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part of a small rebellion | by maryann johanson

‘Doctor Who’ blogging: “Planet of the Ood”

(tons of spoilers! don’t read till you’ve seen the episode! and no comments from party poopers — this is a love fest only / previous: Episode 2: “The Fires of Pompeii”)

I’m gonna give a big shoutout to screenwriter Keith Temple for this one, because there’s a whole giant bunch of juicy stuff here that captures why the idea of the Doctor is so damn appealing, and why we kept coming back to this show even when it used to be way sillier than it is now, and why we keep coming back to it now.
First, there’s the Time Lord himself. “I know what it’s like,” he tells Donna right at the opening of this episode, “everything you’re feeling right now: the fear, the joy, the wonder. I get that.” The Doctor used to come across, on the old show, as way more nonchalant about his extraordinary life than it would seem possible to be — because even he’s not living the life of a normal Time Lord; even by the standards of his own culture, he’s living an adventure. Now, though, he’s just as enthusiastic as we are (“I’ve only ever done package holidays, and now I’m here!” Donna practically screams in ecstasy, which I’d probably do too — though I’ve never done a package holiday). Which makes him even more ridiculously, mysteriously charming than he already was. Because he’s still alien, but he’s a more believable person than he ever was before. I’ve been raving about this aspect of the new Doctor Who since the beginning: the stuff that made the Doctor real before was the stuff we brought to the show. But now it’s all there: it’s not in the subtext — and sometimes we had to imagine the subtext, too — it’s all there on the surface.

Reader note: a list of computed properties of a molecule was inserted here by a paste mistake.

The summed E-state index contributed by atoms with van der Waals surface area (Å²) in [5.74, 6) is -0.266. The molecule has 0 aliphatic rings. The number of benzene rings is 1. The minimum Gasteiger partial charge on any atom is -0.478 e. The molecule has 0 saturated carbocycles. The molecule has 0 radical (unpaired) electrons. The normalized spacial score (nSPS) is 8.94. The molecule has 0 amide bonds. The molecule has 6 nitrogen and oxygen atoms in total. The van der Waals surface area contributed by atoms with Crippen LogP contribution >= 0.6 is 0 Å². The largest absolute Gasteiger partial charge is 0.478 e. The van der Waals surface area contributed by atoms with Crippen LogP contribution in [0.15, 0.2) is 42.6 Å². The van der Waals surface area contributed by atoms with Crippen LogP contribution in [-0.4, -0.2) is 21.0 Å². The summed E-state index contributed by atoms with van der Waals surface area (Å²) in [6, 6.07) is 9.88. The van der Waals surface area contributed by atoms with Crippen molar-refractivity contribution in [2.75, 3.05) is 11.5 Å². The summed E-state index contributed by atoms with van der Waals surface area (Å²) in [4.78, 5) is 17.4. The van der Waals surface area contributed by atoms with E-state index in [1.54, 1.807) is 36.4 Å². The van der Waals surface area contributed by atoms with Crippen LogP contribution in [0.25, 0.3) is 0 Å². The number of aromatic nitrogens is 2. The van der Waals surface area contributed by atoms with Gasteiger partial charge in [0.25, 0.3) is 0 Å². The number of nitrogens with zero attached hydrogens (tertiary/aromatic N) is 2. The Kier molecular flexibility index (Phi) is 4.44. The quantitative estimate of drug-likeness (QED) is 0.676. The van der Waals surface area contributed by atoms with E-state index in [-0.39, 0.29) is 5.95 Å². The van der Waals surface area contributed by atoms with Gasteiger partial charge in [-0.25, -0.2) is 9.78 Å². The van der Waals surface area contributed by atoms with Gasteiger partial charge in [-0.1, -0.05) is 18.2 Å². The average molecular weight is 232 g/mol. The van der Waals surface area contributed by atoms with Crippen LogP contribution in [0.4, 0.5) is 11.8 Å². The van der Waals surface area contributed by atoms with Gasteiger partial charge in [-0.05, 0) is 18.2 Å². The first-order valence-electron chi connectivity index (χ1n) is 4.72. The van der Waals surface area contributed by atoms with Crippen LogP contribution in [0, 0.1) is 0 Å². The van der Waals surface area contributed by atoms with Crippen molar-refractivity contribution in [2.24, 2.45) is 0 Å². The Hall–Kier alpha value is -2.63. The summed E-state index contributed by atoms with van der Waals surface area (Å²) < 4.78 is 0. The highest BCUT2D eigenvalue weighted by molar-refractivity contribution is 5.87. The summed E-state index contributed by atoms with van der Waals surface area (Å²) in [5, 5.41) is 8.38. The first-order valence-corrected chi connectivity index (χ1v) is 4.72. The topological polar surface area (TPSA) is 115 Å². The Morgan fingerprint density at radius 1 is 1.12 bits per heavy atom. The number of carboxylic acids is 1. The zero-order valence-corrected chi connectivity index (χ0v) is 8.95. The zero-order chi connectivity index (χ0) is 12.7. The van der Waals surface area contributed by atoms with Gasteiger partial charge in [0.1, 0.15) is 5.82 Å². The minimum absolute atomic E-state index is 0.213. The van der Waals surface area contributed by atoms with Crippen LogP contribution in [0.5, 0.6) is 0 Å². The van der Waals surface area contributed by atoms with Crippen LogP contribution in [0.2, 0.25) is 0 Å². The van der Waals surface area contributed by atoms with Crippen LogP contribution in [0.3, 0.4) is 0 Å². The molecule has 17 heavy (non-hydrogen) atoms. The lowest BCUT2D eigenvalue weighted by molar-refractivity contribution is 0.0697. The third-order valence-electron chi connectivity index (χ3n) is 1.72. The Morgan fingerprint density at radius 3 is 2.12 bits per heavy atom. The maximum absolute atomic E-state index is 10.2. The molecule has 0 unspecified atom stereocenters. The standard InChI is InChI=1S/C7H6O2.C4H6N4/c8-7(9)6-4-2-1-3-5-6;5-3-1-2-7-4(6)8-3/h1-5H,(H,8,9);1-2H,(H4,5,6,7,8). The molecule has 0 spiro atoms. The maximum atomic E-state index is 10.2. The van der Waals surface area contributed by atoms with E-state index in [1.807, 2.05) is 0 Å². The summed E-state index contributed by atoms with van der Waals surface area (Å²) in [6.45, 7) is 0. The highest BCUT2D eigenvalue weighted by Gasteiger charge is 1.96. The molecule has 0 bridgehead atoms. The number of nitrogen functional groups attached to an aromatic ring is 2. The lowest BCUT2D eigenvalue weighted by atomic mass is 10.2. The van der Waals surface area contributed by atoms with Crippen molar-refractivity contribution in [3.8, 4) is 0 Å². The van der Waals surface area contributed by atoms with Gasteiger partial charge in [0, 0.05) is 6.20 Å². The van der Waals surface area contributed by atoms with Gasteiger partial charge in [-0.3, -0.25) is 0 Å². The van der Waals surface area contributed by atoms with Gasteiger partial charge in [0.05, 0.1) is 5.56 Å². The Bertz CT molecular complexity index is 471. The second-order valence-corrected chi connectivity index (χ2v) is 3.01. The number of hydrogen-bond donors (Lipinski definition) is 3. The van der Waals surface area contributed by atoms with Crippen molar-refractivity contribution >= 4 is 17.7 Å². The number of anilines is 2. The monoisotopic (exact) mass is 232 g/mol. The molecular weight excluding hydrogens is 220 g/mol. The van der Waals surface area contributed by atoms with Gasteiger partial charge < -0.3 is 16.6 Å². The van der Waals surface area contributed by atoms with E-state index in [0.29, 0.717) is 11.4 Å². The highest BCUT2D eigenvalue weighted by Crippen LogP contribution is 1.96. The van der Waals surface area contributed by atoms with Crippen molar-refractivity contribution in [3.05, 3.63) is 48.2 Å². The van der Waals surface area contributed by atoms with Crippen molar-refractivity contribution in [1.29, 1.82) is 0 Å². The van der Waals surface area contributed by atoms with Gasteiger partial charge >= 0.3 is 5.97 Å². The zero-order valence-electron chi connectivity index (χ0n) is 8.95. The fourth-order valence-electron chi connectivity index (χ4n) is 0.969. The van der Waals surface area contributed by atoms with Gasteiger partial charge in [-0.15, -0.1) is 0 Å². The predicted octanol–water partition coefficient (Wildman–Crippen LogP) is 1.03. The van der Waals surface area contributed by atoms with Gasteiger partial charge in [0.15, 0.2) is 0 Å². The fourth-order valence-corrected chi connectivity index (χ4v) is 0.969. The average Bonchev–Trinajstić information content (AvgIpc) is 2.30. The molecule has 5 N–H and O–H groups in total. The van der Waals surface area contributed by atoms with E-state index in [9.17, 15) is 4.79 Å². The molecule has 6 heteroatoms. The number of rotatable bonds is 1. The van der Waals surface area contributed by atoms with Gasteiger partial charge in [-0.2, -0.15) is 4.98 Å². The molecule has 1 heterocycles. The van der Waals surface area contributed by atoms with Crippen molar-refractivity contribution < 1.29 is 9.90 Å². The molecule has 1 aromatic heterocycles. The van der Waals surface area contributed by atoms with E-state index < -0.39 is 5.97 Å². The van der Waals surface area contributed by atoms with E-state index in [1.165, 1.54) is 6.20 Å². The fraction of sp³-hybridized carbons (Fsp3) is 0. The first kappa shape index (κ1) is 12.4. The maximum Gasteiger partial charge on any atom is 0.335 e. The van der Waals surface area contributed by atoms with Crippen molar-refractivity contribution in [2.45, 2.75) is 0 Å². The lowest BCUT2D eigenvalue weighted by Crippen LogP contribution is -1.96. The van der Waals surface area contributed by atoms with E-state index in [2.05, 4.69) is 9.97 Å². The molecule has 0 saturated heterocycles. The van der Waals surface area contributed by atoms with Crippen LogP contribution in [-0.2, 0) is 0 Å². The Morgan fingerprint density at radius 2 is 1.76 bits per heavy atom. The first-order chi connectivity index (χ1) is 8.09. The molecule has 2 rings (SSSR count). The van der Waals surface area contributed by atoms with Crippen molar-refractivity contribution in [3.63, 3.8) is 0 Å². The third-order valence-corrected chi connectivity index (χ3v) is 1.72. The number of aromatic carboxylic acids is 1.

Of course the other big thing we brought to the show was a desire to escape humdrum life stuck on this one lonely boring rock. And now that’s all right out there on the surface, too: “You had a life,” the Doctor says to Donna, “of work and sleep and telly and rent and tax and take-away dinners, all birthdays and Christmases and two-weeks’ holiday a year, and then you end up here. Donna Noble, citizen of the Earth, standing on a different planet.” There’s fiction as escapist fantasy, in which the unspoken undertone is, “Hey, look at what life looks like when there’s cooler stuff to worry about than paying the bills and changing the cat box.” And then there’s this far more specific kind of escapism that panders to our desire to believe we are exceptional: “Being a drone may be fine for everyone else, but I deserve better.” It’s a lot lighter in tone here, but The Matrix did the same thing, told us that if we felt like we were too smart and too special to be contrained by the mundane rules that everyone else is stuck with, well, that’s just a sign not that we’re useless misfits but that we’re clued in to a higher reality in which we might turn out to be the savior of all those numb drones.